The ability to install additional accessories and attach useful gear is a feature that most of the best fishing kayaks boast. And it’s a feature that will allow your kayak to keep working for you for years to come.
Because they boast so many features for anglers, fishing kayaks tend to be among the heavier kayak options on the market.
This means that transporting them to and from your put-in locations will require a little extra thought and preparation.
If your favorite launching spot requires you to carry your kayak over a considerable distance, you should be sure to look into transportation alternatives.
A heavy-duty rolling kayak cart is a great way to avoid lifting or dragging your kayak to get to the water.
If you’re looking for a fishing kayak that you can carry without a cart, you might consider a sit inside or even an inflatable fishing kayak. These tend to be much lighter and better for multi-day kayak fishing trips where you’ll need to portage a few sections.
The importance of comfort cannot be overstated in analyzing fishing kayaks. Unlike recreational kayakers, anglers tend to spend long periods of time searching for the right fishing hole in the right conditions.
Spending more time in the cockpit of a kayak means that the seat better be comfortable. Ample padding on the seat bottom and seat back will help you avoid the discomfort that comes with sitting on a hard plastic surface for multiple hours.
If you fish in warmer, humid climates, look for a seat back with mesh netting. This type of seat back breathes much better and will help to keep your body temperature down on extra hot days.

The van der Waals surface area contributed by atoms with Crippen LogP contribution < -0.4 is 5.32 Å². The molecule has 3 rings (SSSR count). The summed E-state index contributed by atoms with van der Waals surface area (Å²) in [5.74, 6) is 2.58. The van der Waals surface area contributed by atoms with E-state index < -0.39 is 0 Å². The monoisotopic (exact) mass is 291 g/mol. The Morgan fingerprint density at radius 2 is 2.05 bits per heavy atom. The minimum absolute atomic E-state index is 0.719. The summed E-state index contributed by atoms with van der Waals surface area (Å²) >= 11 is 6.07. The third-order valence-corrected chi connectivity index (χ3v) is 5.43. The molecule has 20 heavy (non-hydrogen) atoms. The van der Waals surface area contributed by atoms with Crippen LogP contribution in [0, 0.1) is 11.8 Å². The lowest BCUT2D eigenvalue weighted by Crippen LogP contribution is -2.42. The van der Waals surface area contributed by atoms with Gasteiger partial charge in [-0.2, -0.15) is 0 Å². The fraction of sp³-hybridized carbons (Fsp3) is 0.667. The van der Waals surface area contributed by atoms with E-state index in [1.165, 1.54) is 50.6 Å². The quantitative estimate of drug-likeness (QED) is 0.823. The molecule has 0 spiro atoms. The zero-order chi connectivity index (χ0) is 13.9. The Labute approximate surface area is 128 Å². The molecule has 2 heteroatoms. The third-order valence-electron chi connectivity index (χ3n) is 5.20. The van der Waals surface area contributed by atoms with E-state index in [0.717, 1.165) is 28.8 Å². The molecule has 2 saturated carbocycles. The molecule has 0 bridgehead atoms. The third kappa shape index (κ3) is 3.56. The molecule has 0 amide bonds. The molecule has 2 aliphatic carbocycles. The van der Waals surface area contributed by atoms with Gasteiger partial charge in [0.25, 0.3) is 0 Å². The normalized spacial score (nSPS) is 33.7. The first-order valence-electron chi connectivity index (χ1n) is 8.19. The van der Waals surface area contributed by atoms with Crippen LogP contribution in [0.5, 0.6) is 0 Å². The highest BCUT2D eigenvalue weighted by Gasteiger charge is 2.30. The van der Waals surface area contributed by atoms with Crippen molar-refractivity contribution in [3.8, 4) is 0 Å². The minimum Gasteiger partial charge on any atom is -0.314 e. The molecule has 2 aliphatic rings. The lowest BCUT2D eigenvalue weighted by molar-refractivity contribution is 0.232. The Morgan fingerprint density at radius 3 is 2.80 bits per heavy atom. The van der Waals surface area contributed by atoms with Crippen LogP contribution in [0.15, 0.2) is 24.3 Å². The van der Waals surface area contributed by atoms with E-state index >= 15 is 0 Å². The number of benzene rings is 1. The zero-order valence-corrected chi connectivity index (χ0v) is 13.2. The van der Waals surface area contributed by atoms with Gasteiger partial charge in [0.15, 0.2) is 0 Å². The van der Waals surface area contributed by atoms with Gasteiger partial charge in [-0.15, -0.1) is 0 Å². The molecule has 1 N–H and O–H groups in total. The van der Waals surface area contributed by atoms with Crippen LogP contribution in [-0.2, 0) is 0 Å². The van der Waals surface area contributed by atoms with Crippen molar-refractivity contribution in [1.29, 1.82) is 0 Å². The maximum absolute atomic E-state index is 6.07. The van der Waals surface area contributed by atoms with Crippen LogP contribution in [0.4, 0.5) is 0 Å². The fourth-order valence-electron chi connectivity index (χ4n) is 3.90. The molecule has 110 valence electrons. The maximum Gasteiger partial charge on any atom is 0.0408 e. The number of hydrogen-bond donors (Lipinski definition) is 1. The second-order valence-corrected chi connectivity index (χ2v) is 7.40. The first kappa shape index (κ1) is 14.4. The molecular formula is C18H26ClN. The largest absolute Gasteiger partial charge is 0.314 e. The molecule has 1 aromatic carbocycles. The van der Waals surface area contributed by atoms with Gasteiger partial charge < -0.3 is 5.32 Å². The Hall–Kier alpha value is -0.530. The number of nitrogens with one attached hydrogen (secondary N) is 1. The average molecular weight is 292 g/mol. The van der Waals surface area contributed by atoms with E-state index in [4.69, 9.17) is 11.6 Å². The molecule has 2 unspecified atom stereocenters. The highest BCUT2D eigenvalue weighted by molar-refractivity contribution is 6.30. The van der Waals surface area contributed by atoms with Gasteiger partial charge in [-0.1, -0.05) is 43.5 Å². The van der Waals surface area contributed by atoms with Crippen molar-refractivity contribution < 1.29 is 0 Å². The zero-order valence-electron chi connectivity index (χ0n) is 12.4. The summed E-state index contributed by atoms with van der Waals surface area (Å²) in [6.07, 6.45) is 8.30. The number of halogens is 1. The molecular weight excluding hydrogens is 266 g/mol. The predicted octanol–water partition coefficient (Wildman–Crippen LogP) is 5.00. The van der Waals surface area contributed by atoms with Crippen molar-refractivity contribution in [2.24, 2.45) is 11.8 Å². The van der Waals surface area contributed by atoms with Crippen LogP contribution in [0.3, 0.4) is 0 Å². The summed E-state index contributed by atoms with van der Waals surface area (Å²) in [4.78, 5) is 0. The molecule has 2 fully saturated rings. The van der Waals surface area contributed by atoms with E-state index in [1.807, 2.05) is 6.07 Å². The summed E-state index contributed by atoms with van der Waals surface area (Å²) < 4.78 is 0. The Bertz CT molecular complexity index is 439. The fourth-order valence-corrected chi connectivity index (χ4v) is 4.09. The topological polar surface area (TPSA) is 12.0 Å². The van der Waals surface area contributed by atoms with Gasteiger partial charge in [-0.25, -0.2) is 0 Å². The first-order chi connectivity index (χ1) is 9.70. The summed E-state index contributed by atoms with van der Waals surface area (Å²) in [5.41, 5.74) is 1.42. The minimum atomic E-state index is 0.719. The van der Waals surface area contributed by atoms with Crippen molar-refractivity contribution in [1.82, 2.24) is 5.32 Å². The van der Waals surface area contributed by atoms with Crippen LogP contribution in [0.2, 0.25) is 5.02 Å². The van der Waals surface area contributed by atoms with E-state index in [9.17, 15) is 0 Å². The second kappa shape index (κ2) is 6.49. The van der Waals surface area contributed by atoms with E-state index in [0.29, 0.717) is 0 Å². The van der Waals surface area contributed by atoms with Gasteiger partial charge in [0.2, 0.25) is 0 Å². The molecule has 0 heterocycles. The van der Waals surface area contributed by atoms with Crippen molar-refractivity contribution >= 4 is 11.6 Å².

A comfortable kayak always has a seat that you can adjust while you’re sitting in it. Most experienced anglers know that it can be hard to find just one position that’s always comfortable.
The ability to recline back or sit up straighter will allow you to adapt to how your body feels on the water. Being able to make these micro-adjustments is often the difference between extending your fishing session or feeling like it’s time to go home because you’re so uncomfortable.
Also on the comfort note, a quality fishing kayak should either have multiple molded-in footwells or adjustable foot braces. Both of these options are great for paddlers of varying heights.
What they do is allow you to push against a hard surface as you paddle and keep your knees slightly bent. In doing so, you’ll be able to engage your core muscles and maintain a more ergonomic paddling position.
Over the course of a full day on the water, the ability to engage your core to help you propel your kayak will greatly reduce fatigue on your arms and shoulders. Again, this feature will keep you more comfortable so that you can extend your fishing sessions.
Buying Mistakes To Avoid
When it comes to buying a great fishing kayak, it’s just as helpful to know what NOT to look for as it is to know what TO look for. In this section, we’ll cover a few mistakes to avoid when buying a fishing kayak.
Not Sampling Your Choices
A good kayak retailer will allow you to ‘test drive’ the kayak you’re interested in buying before finalizing your purchase. As a kayak angler, you’ll be spending a lot of time in your new watercraft, so testing before buying is key.
Think of it a little bit like purchasing a new car. You probably wouldn’t hand over your money before you’ve had a chance to see how it actually feels to sit behind the wheel.